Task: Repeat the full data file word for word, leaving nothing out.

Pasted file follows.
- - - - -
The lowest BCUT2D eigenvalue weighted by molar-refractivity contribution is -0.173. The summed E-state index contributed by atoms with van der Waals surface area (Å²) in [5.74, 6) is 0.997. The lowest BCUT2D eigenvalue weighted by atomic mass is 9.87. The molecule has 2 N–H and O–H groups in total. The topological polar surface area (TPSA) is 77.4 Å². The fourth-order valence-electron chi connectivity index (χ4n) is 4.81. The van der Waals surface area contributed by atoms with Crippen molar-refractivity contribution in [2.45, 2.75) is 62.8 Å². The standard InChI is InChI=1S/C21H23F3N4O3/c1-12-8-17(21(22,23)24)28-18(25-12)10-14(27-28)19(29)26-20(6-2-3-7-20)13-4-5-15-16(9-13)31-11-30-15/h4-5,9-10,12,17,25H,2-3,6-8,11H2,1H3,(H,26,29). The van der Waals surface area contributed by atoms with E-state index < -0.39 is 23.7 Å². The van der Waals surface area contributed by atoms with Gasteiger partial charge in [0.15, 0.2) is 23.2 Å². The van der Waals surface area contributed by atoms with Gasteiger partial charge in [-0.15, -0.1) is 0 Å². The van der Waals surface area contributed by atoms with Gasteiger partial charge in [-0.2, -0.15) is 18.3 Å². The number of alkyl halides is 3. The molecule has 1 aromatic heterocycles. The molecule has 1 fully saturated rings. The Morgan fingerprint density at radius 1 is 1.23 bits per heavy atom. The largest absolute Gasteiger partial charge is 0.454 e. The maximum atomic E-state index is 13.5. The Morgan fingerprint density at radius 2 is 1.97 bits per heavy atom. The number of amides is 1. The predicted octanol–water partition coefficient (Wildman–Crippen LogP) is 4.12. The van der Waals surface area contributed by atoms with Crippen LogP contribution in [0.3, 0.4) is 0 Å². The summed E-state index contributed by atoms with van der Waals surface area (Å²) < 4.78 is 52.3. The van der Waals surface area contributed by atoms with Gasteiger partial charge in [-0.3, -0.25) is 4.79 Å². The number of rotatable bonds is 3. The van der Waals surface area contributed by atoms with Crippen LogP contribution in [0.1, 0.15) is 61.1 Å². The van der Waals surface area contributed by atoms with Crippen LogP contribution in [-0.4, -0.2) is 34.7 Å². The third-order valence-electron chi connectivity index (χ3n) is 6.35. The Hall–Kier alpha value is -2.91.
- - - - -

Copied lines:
The lowest BCUT2D eigenvalue weighted by molar-refractivity contribution is -0.173. The summed E-state index contributed by atoms with van der Waals surface area (Å²) in [5.74, 6) is 0.997. The lowest BCUT2D eigenvalue weighted by atomic mass is 9.87. The molecule has 2 N–H and O–H groups in total. The topological polar surface area (TPSA) is 77.4 Å². The fourth-order valence-electron chi connectivity index (χ4n) is 4.81. The van der Waals surface area contributed by atoms with Crippen molar-refractivity contribution in [2.45, 2.75) is 62.8 Å². The standard InChI is InChI=1S/C21H23F3N4O3/c1-12-8-17(21(22,23)24)28-18(25-12)10-14(27-28)19(29)26-20(6-2-3-7-20)13-4-5-15-16(9-13)31-11-30-15/h4-5,9-10,12,17,25H,2-3,6-8,11H2,1H3,(H,26,29). The van der Waals surface area contributed by atoms with E-state index < -0.39 is 23.7 Å². The van der Waals surface area contributed by atoms with Gasteiger partial charge in [0.15, 0.2) is 23.2 Å². The van der Waals surface area contributed by atoms with Gasteiger partial charge in [-0.15, -0.1) is 0 Å². The van der Waals surface area contributed by atoms with Gasteiger partial charge in [-0.2, -0.15) is 18.3 Å². The number of alkyl halides is 3. The molecule has 1 aromatic heterocycles. The molecule has 1 fully saturated rings. The Morgan fingerprint density at radius 1 is 1.23 bits per heavy atom. The largest absolute Gasteiger partial charge is 0.454 e. The maximum atomic E-state index is 13.5. The Morgan fingerprint density at radius 2 is 1.97 bits per heavy atom. The number of amides is 1. The predicted octanol–water partition coefficient (Wildman–Crippen LogP) is 4.12. The van der Waals surface area contributed by atoms with Crippen LogP contribution in [0.3, 0.4) is 0 Å². The summed E-state index contributed by atoms with van der Waals surface area (Å²) < 4.78 is 52.3. The van der Waals surface area contributed by atoms with Gasteiger partial charge in [-0.3, -0.25) is 4.79 Å². The number of rotatable bonds is 3. The van der Waals surface area contributed by atoms with Crippen LogP contribution in [0.1, 0.15) is 61.1 Å². The van der Waals surface area contributed by atoms with Crippen LogP contribution in [-0.4, -0.2) is 34.7 Å². The third-order valence-electron chi connectivity index (χ3n) is 6.35. The Hall–Kier alpha value is -2.91.